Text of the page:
The failures of automated trading systems are well-known and have cost hundreds of millions of dollars. On the other hand, the failures of human bankers who used ill-suited mathematical models for financial risk estimation are also well-known (the recent global crisis), and may have host hundreds of billions of dollars.

Comment by gedymin on Superintelligence 15: Oracles, genies and sovereigns · 2014-12-23T20:30:02.104Z · score: 1 (1 votes) · LW · GW

It's ok, as long as the talking is done in sufficiently rigorous manner. By an analogy, a lot of discoveries in theoretical physics have been made long before they could be experimentally supported. Theoretical CS also has good track record here, for example, the first notable quantum algorithms were discovered long before the first notable quantum computers were built. Furthermore, the theory of computability mostly talks about the uncomputable (computations that cannot be realized and devices that cannot be built in this universe), so has next to no practical applications. It just so happened that many of the ideas and methods developed for CT also turned out to be useful for its younger sister - the theory of algorithmic complexity, which has enormous practical importance.

In short, I feel that the quality of an academic inquiry is more dependent on its methods and results than on its topic.

Comment by gedymin on Superintelligence 15: Oracles, genies and sovereigns · 2014-12-23T20:29:30.921Z · score: 1 (1 votes) · LW · GW

To be honest, I initially had trouble understanding your use of "oversight" and had to look up the word in a dictionary. Talking about the different levels of executive power given to AI agents would make more sense to me.

Comment by gedymin on Velocity of behavioral evolution · 2014-12-20T11:59:20.593Z · score: 1 (1 votes) · LW · GW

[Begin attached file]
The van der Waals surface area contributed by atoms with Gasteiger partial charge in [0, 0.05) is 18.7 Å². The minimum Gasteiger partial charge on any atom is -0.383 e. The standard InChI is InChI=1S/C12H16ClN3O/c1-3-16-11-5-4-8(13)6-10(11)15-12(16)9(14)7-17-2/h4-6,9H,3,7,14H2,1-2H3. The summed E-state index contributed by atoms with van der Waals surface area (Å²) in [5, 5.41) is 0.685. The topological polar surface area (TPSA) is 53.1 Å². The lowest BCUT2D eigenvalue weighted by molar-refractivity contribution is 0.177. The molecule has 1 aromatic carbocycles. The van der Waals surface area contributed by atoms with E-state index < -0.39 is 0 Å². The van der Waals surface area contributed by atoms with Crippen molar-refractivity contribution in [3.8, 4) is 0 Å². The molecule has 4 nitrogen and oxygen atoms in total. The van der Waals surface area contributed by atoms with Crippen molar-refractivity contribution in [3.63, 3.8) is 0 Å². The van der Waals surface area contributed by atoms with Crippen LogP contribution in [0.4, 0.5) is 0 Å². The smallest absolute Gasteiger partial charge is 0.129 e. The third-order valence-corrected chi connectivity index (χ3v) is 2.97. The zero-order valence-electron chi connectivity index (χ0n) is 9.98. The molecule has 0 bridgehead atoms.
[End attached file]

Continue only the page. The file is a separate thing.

I agree. For example, this page says that: "in order to provide a convincing case for epigenetic inheritance, an epigenetic change must be observed in the 4th generation. "

So I wonder why they only tested three generations. Since F1 females are already born with the reproductive cells from which F2 will grow, the organism of a F0 exposes both of these future generations to itself and its environment. That some information exchange takes place there is not that surprising, but the effect may be completely lost in F3 generation.

Comment by gedymin on Open thread, Dec. 15 - Dec. 21, 2014 · 2014-12-20T11:42:07.984Z · score: 1 (1 votes) · LW · GW

I've always thought of the MU hypothesis as a derivative of Plato's theory of forms, expressed in a modern way.

Comment by gedymin on Open thread, Nov. 24 - Nov. 30, 2014 · 2014-11-27T12:20:18.756Z · score: 0 (0 votes) · LW · GW

This is actually one of the standard counterarguments against the need for friendly AI, at least against the notion that is should be an agent / be capable of acting as an agent.

I'll try to quickly summarize the counter-counter arguments Nick Bostrom gives in Superintelligence. (In the book, AI that is not agent at all is called tool AI. AI that is an agent but cannot act as one (has no executive power in the real world) is called oracle AI.)

Some arguments have already been mentioned:

  • Tool AI or friendly AI without executive power cannot stop the world from building UFAI. Its abilities to prevent this and other existential risks are greatly diminished. It especially cannot guard us against the "unknown unknowns" (an oracle is not going to give answers to questions we are not asking.)
  • The decisions of an oracle or tool AI might look good, but actually be bad for us in ways we cannot recognize.